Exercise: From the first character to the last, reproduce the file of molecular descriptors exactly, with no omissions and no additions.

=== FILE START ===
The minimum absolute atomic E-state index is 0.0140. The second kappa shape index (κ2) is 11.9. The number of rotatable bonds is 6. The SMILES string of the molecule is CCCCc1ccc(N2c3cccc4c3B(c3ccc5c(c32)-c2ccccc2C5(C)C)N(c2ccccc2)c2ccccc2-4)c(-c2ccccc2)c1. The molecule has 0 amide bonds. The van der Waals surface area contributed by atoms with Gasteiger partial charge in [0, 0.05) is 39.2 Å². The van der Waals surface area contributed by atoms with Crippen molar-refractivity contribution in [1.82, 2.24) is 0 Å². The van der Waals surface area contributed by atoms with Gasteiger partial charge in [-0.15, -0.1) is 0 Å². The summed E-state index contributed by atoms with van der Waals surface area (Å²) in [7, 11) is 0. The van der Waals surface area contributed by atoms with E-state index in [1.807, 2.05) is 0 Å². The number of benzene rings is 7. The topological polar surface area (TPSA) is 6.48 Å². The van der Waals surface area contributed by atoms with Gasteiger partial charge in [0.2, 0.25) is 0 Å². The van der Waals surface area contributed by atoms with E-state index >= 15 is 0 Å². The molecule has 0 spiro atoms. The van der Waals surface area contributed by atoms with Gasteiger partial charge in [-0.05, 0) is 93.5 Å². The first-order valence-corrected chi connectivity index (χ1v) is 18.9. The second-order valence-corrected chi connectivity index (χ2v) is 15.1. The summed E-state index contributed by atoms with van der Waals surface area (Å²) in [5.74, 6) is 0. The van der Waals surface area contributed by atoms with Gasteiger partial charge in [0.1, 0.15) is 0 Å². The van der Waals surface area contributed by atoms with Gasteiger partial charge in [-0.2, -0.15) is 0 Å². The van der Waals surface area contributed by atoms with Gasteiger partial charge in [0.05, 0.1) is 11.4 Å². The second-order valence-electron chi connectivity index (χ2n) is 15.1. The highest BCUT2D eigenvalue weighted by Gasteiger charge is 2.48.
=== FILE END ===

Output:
The minimum absolute atomic E-state index is 0.0140. The second kappa shape index (κ2) is 11.9. The number of rotatable bonds is 6. The SMILES string of the molecule is CCCCc1ccc(N2c3cccc4c3B(c3ccc5c(c32)-c2ccccc2C5(C)C)N(c2ccccc2)c2ccccc2-4)c(-c2ccccc2)c1. The molecule has 0 amide bonds. The van der Waals surface area contributed by atoms with Gasteiger partial charge in [0, 0.05) is 39.2 Å². The van der Waals surface area contributed by atoms with Crippen molar-refractivity contribution in [1.82, 2.24) is 0 Å². The van der Waals surface area contributed by atoms with Gasteiger partial charge in [-0.15, -0.1) is 0 Å². The summed E-state index contributed by atoms with van der Waals surface area (Å²) in [7, 11) is 0. The van der Waals surface area contributed by atoms with E-state index in [1.807, 2.05) is 0 Å². The number of benzene rings is 7. The topological polar surface area (TPSA) is 6.48 Å². The van der Waals surface area contributed by atoms with Gasteiger partial charge in [0.2, 0.25) is 0 Å². The van der Waals surface area contributed by atoms with E-state index >= 15 is 0 Å². The molecule has 0 spiro atoms. The van der Waals surface area contributed by atoms with Gasteiger partial charge in [-0.05, 0) is 93.5 Å². The first-order valence-corrected chi connectivity index (χ1v) is 18.9. The second-order valence-corrected chi connectivity index (χ2v) is 15.1. The summed E-state index contributed by atoms with van der Waals surface area (Å²) in [5.74, 6) is 0. The van der Waals surface area contributed by atoms with Gasteiger partial charge in [0.1, 0.15) is 0 Å². The van der Waals surface area contributed by atoms with Gasteiger partial charge in [-0.2, -0.15) is 0 Å². The van der Waals surface area contributed by atoms with Gasteiger partial charge in [0.05, 0.1) is 11.4 Å². The second-order valence-electron chi connectivity index (χ2n) is 15.1. The highest BCUT2D eigenvalue weighted by Gasteiger charge is 2.48.